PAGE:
Zune reaches critical mass of craptacularosity
The Macalope was willing to give the Zune the benefit of the doubt for a while, but yesterday it reached a point where the negatives overtook the positives.
The Zune had three things the iPod didn’t: a physically larger screen, wireless and… brown. But as Pee Wee Herman said “Everyone I know has a big ‘but’.”
The screen is larger, but the resolution is still the same as the iPod’s. It has wireless, but it may drain the heck out of the battery and might only be useful if you run into Jim Allchin.
And, in the Macalope’s opinion, brown is a fine color for mythical beasts, but not for electronic devices. Many who have seen it in person say it has a nice retro look, but unless you’re going to put a tacky brown face plate on your cell phone, it doesn’t go with any of the devices you already own. How’s a girl supposed to accessorize?
The Macalope believed the one thing that could make up for the Zune’s big “buts” and the iPod’s market advantage was aggressive pricing. But the Zune is actually 99 cents more expensive than the iPod. And that’s the cheapest Zune you can buy. If you want to get play in the Zune pool, you’ve got to shell out $249.99.
The subscription service is a ridiculously high $14.99 a month or, if you want to buy songs individually, they’re roughly the same as iTunes’ 99 cents. Although, because Microsoft sells 80 Microsoft points for a dollar and songs are 79 points, you get one free song for every 396 you buy – so act now!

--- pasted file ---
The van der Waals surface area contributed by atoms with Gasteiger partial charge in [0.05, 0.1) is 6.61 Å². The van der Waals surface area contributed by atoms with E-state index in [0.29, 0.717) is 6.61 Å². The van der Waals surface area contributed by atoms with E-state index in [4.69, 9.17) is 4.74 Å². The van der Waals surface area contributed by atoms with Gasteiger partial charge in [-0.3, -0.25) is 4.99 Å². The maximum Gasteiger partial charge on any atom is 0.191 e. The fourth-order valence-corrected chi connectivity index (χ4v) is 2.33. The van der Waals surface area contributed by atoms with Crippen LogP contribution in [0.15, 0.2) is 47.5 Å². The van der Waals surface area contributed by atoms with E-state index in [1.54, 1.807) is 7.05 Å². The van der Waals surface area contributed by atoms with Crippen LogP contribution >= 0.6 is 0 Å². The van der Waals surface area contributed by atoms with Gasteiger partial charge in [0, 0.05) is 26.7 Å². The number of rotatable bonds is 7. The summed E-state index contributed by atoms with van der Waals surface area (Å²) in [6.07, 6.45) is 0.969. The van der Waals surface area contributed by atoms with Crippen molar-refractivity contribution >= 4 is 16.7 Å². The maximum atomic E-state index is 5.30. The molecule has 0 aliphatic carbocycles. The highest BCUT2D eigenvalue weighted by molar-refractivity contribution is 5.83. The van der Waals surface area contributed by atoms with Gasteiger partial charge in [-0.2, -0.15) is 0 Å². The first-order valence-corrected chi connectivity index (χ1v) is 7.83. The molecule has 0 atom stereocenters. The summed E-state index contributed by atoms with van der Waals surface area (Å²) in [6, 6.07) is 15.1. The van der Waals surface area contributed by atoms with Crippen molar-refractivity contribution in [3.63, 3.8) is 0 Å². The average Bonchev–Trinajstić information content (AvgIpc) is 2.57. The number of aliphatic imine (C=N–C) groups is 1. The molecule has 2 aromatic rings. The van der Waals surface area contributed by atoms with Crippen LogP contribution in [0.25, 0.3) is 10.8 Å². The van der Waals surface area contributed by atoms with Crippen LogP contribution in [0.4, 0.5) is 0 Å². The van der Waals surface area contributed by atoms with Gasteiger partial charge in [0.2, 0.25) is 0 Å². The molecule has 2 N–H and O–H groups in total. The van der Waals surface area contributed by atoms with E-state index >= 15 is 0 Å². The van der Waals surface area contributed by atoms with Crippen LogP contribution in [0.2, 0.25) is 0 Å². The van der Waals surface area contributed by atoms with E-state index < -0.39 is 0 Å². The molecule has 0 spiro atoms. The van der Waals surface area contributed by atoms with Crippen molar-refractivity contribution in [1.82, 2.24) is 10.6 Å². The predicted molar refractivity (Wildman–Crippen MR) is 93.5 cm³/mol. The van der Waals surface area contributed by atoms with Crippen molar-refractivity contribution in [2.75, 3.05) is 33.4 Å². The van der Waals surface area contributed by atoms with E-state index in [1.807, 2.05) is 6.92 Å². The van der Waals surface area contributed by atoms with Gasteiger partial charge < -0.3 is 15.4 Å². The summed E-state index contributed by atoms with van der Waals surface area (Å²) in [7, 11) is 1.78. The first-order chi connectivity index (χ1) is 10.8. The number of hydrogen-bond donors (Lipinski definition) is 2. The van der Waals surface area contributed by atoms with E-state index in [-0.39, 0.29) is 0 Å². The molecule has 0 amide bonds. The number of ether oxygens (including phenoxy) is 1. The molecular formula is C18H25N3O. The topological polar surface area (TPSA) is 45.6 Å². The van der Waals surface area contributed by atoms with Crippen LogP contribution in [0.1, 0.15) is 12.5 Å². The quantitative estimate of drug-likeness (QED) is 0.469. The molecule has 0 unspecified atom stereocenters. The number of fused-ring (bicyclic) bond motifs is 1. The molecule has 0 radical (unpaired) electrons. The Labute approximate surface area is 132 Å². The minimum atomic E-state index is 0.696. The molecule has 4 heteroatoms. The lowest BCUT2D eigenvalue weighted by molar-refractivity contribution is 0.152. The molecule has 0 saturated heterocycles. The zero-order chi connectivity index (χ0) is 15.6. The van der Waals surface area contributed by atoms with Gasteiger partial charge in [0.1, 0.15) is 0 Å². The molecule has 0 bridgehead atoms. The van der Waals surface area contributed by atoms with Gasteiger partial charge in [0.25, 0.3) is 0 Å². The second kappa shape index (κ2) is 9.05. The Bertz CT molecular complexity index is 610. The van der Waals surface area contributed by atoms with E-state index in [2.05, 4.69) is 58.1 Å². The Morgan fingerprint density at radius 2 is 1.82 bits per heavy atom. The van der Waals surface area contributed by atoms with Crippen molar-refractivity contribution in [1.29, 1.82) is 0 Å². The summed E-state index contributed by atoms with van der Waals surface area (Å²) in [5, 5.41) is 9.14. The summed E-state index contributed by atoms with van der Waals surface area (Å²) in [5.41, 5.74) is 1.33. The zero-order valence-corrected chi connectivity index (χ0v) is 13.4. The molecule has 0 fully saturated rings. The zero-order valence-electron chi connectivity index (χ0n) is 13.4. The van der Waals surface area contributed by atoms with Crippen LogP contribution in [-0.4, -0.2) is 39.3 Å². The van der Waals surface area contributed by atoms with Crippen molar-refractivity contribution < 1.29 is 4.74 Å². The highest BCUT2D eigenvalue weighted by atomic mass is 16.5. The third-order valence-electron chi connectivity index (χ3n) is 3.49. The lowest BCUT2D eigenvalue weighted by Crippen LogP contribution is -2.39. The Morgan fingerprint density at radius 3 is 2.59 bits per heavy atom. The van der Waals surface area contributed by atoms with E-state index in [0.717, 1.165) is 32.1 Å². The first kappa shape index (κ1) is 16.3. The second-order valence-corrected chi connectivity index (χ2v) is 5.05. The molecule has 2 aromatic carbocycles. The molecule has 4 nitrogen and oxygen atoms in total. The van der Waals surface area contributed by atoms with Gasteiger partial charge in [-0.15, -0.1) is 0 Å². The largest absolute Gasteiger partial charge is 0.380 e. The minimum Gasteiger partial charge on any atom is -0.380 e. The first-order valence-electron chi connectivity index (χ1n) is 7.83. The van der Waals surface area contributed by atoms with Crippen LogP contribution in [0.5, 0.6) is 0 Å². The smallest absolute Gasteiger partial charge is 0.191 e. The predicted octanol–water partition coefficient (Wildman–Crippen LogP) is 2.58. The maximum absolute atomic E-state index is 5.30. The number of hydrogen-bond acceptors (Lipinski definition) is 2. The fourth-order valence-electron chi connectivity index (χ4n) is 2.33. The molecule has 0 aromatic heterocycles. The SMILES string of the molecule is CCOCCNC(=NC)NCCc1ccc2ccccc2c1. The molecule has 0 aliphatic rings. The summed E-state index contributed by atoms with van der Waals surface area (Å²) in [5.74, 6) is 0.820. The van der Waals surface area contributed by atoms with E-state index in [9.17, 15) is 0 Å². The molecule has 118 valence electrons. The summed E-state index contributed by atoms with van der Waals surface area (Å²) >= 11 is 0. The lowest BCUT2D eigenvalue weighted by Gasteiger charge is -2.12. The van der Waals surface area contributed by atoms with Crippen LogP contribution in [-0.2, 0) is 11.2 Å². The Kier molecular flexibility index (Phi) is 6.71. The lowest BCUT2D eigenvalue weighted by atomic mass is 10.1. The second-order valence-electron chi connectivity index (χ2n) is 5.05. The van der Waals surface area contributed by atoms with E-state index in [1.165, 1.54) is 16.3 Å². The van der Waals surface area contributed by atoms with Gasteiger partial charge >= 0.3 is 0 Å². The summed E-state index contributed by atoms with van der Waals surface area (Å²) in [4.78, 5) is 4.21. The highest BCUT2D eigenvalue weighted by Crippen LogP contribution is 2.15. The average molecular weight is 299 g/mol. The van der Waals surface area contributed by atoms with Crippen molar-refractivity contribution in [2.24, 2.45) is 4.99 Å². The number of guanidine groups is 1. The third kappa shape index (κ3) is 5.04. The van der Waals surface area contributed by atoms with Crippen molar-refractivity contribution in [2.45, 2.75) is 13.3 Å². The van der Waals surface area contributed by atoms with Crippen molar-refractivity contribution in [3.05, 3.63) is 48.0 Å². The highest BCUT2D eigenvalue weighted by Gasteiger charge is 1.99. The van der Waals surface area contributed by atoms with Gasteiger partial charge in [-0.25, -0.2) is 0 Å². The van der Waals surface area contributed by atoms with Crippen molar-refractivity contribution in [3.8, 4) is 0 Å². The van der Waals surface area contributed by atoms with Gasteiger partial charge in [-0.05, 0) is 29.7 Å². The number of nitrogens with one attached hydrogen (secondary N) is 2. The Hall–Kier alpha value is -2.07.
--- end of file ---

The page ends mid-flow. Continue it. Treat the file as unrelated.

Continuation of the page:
Well, not now, because you can’t buy it now. Act Nov. 14th!
But if you’ve purchased any DRM-protected songs (including the oxymoronically named Plays4Sure), they won’t play on the Zune. Remember when the news of the Zune was first leaked and we were breathlessly told by Microsoft boosters that all your iTunes songs are belong to us because they would somehow magically be re-licensed on the Zune because Apple stupidly published that API called NSListOfSongsToReLicense and Microsoft is just so mega-rich and mega-cool that they can do that and no one else in the world can and OMG, OMG, OMFG?!
Yeah, well, about all those songs you already bought… how’d you like to pay for them all over again? Or, better yet, every month for the rest of your life?
And the Macalope can’t help but wonder what the activation process is for the Zune, the store and the media. Does it involve 16-digit alphanumeric codes that you get after waiting on hold to talk to someone in Redmond? Frankly, the Macalope’s had enough problems with registering computers on iTunes, although the added ability to deregister them all in one swell foop has pretty much cleared that up. Still, the process just doesn’t need to be any more complicated and you can forgive the Macalope if he doesn’t trust Microsoft to make a better mouse trap here.
Finally, the Zune’s supposed video advantage over the iPod may be difficult to enjoy. Microsoft’s store won’t be offering video on launch, so you have to bring your own.
Just, you know, make sure they aren’t DRM-protected. Because they won’t play.
The Macalope’s not saying the Zune is DOA, but in its current form it’s remarkably troubled and is simply not a compelling competitor to the iPod. Microsoft has not leapfrogged Apple at all because each leap forward is matched by a leap back.